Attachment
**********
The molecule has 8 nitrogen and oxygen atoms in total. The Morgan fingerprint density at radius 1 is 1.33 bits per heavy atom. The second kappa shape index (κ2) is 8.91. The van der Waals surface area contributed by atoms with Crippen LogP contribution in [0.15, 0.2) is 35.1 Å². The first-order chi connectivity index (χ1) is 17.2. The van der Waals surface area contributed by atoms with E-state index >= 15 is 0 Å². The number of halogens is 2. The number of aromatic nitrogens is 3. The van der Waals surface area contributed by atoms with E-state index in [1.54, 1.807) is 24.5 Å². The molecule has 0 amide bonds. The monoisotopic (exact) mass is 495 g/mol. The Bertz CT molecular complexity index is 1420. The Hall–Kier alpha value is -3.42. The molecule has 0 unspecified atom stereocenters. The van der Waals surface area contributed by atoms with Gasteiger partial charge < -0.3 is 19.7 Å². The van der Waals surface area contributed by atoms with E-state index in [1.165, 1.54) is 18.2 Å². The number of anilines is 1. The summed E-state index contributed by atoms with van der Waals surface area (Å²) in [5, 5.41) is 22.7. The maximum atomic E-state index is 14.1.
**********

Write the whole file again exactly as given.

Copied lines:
The molecule has 8 nitrogen and oxygen atoms in total. The Morgan fingerprint density at radius 1 is 1.33 bits per heavy atom. The second kappa shape index (κ2) is 8.91. The van der Waals surface area contributed by atoms with Crippen LogP contribution in [0.15, 0.2) is 35.1 Å². The first-order chi connectivity index (χ1) is 17.2. The van der Waals surface area contributed by atoms with E-state index >= 15 is 0 Å². The number of halogens is 2. The number of aromatic nitrogens is 3. The van der Waals surface area contributed by atoms with E-state index in [1.54, 1.807) is 24.5 Å². The molecule has 0 amide bonds. The monoisotopic (exact) mass is 495 g/mol. The Bertz CT molecular complexity index is 1420. The Hall–Kier alpha value is -3.42. The molecule has 0 unspecified atom stereocenters. The van der Waals surface area contributed by atoms with Gasteiger partial charge < -0.3 is 19.7 Å². The van der Waals surface area contributed by atoms with E-state index in [1.165, 1.54) is 18.2 Å². The number of anilines is 1. The summed E-state index contributed by atoms with van der Waals surface area (Å²) in [5, 5.41) is 22.7. The maximum atomic E-state index is 14.1.